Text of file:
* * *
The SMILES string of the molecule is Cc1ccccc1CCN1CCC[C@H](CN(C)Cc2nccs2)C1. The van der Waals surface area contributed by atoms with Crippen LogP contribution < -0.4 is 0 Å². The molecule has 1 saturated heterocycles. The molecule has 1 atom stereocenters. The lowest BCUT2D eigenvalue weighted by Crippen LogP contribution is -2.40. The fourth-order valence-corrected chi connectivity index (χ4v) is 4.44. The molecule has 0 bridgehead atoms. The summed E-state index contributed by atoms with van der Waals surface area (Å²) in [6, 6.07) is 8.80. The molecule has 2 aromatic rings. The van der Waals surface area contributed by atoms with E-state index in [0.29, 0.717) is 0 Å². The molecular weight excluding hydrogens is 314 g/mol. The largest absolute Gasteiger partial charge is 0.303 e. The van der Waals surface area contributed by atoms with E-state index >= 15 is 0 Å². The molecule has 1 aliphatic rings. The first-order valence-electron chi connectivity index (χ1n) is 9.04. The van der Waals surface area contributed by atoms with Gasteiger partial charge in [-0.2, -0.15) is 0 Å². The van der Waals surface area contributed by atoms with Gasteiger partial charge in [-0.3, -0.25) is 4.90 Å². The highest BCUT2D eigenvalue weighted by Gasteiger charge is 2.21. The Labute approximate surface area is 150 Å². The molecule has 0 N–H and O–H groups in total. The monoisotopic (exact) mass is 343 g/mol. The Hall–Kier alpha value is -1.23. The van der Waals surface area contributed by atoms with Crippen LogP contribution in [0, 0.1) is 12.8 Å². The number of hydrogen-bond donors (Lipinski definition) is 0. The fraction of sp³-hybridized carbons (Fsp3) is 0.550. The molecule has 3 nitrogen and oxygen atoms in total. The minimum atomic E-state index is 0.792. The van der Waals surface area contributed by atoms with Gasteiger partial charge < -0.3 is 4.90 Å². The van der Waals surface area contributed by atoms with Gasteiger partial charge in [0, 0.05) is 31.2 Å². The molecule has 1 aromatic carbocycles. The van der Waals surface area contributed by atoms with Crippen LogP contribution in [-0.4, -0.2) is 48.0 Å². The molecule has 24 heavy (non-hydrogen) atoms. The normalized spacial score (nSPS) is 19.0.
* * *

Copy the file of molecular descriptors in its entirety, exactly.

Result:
The SMILES string of the molecule is Cc1ccccc1CCN1CCC[C@H](CN(C)Cc2nccs2)C1. The van der Waals surface area contributed by atoms with Crippen LogP contribution < -0.4 is 0 Å². The molecule has 1 saturated heterocycles. The molecule has 1 atom stereocenters. The lowest BCUT2D eigenvalue weighted by Crippen LogP contribution is -2.40. The fourth-order valence-corrected chi connectivity index (χ4v) is 4.44. The molecule has 0 bridgehead atoms. The summed E-state index contributed by atoms with van der Waals surface area (Å²) in [6, 6.07) is 8.80. The molecule has 2 aromatic rings. The van der Waals surface area contributed by atoms with E-state index in [0.29, 0.717) is 0 Å². The molecular weight excluding hydrogens is 314 g/mol. The largest absolute Gasteiger partial charge is 0.303 e. The van der Waals surface area contributed by atoms with E-state index >= 15 is 0 Å². The molecule has 1 aliphatic rings. The first-order valence-electron chi connectivity index (χ1n) is 9.04. The van der Waals surface area contributed by atoms with Gasteiger partial charge in [-0.2, -0.15) is 0 Å². The van der Waals surface area contributed by atoms with Gasteiger partial charge in [-0.3, -0.25) is 4.90 Å². The highest BCUT2D eigenvalue weighted by Gasteiger charge is 2.21. The Labute approximate surface area is 150 Å². The molecule has 0 N–H and O–H groups in total. The monoisotopic (exact) mass is 343 g/mol. The Hall–Kier alpha value is -1.23. The van der Waals surface area contributed by atoms with Crippen LogP contribution in [0, 0.1) is 12.8 Å². The number of hydrogen-bond donors (Lipinski definition) is 0. The fraction of sp³-hybridized carbons (Fsp3) is 0.550. The molecule has 3 nitrogen and oxygen atoms in total. The minimum atomic E-state index is 0.792. The van der Waals surface area contributed by atoms with Gasteiger partial charge < -0.3 is 4.90 Å². The van der Waals surface area contributed by atoms with Gasteiger partial charge in [0, 0.05) is 31.2 Å². The molecule has 1 aromatic carbocycles. The van der Waals surface area contributed by atoms with Crippen LogP contribution in [-0.4, -0.2) is 48.0 Å². The molecule has 24 heavy (non-hydrogen) atoms. The normalized spacial score (nSPS) is 19.0.